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Barnsley Gardens

Sporting pursuits and beautiful landscaping make for a delightful getaway at the storied and restored Barnsley Gardens resort

By: Allen Allnoch

Appeared in September/October 2006

Today’s guests can thank Prince Hubertus Fugger of Bavaria for the transformation of this luxury resort an hour northwest of Atlanta. Engaged by the property’s history, Fugger bought the land in 1988, spent more than $3.5 million to restore the elaborate gardens planted a century and a half earlier, and opened them to the public in 1992. Five years later, Barnsley Gardens became Barnsley Gardens Resort with the addition of 33 English-style guest cottages, a Jim Fazio-designed golf course called The General, and other activities, including fishing, horseback riding and sporting clays.

The original owner, Godfrey Barnsley, would have been proud, for he intended the estate to be a place of respite. Barnsley, an English cotton baron, was married to Julia Scarborough, a shipping heiress from Savannah, Georgia. When Julia fell sick, Barnsley moved her to north Georgia, hoping she would benefit from the gentler climate, but she died of consumption before the gardens and luxury manor he envisioned were completed.

According to legend, Julia appeared to Godfrey in the gardens a year after her death and told him to finish the work for their six children and future generations. He did finish, building a mansion and a garden inspired by the principles of Andrew Jackson Downing, designer of the White House grounds and the Washington Mall. But Barnsley soon lost his fortune in the Civil War, and Union soldiers ransacked the estate, helping themselves to the manor’s imported furnishings, Italian marble and other treasures. Godfrey’s daughter Julia struggled to rebuild the property, but the sad saga continued when a tornado blew the roof off the manor in 1906. (Julia, incidentally, is said to be Margaret Mitchell’s inspiration for the character of Scarlett O’Hara in Gone with the Wind.) In 1935, one of Godfrey’s great-grandsons murdered his brother during an argument over control of the property. Barnsley descendents continued to occupy the estate until it was sold at auction in 1942.

The property sat in disrepair until the arrival of Fugger, who also looked to Downing’s writings when building the resort’s pedestrian village. Like spokes on a wheel, footpaths extend from the “town hall.” The grand Woodlands clubhouse sits at the southern edge of the village, while on the northwestern perimeter are the mansion ruins, gardens and the resort’s fine-dining restaurant, Rice House.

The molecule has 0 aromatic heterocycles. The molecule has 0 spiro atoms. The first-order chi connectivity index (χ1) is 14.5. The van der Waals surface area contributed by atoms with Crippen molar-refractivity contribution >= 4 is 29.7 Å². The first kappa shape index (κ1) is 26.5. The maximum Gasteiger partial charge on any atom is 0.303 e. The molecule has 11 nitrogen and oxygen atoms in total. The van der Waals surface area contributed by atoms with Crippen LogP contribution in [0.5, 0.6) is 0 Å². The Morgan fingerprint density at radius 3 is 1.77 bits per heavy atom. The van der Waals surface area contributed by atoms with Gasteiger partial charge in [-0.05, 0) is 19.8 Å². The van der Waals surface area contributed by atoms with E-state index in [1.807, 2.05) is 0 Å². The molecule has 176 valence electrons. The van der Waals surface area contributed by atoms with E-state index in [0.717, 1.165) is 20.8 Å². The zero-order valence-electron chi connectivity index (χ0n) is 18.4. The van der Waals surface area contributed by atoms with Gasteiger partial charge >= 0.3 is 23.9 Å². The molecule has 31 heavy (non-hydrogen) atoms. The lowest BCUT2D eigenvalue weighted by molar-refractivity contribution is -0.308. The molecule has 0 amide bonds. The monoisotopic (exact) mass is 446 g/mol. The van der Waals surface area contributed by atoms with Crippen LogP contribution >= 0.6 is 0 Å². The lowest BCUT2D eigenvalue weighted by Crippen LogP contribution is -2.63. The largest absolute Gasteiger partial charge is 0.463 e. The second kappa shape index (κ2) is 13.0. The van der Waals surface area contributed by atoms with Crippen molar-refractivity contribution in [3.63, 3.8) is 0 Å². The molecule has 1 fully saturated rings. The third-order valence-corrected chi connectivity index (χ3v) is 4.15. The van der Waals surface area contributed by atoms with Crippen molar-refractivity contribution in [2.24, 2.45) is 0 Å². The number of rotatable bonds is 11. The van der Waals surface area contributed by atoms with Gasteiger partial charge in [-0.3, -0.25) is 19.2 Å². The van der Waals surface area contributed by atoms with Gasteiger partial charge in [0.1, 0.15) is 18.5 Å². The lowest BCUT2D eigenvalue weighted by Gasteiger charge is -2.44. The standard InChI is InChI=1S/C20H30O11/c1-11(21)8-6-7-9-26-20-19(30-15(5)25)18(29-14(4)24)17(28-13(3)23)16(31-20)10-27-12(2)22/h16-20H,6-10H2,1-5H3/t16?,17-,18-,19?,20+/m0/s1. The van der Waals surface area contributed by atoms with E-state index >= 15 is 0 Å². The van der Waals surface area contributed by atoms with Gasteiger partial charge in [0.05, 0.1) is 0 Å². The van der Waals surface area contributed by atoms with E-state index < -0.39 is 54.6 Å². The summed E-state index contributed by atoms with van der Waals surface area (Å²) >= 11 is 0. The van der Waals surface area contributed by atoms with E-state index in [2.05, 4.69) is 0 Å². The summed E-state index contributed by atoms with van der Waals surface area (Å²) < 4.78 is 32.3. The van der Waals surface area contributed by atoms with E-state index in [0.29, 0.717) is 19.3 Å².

Fugger, who sold the property to local investors in 2004, was so intent on maintaining the Downing-inspired gardens that he hired a horticulturalist to travel the country with Barnsley’s receipts, searching for the same plants. The result is a stunning array of boxwoods, more than 140 species of roses and the largest collection of private conifers in the Southeast, with more than 80 species of pine dating to the 1850s.

On crisp fall afternoons, these grounds beg to be explored on foot. The cottage-lined streets and paths give way to open, rolling fields, which in turn lead up to wooded ridges criss-crossed by 12 miles of hiking trails. Evenings offer pleasant outings as well: Many guests gather at the Bavarian Beer Garden, where an open fire pit is the staging area for staff-led walking tours punctuated by ghost stories from the estate’s sometimes-spooky past.

During the day, golfers can negotiate Fazio’s broad-shouldered 7,189-yard layout, routed along 378 acres of woodland. There are a number of dogleg holes and semiblind tee shots—a repeat round is crucial for familiarization—but the challenge is clear on an outstanding set of par 3s. Three of four play downhill, including the 240-yard 8th and the 227-yard 14th, both tumbling nearly 100 feet from tee to green.

Barnsley’s homey cottages come with a private porch and rocking chairs, heart-of-pine floors, wood-burning fireplace and four-poster feather beds dressed in Egyptian linens. Adding a personal touch to each guest’s stay is Denise Webb, otherwise known as the Fairy Godmother. Employed as a sort of down-home concierge, Webb describes her mission as seeking to “overwhelm guests with good things.” That can mean everything from in-room gifts like cards, stuffed animals and rose petal-strewn floors, to learning someone’s favorite afternoon snack and personally delivering it to their cottage. Sadly, there is much pain in this property’s past. But thanks to the efforts of people like Prince Fugger and the Fairy Godmother, only the good life abounds at Barnsley Gardens these days. 

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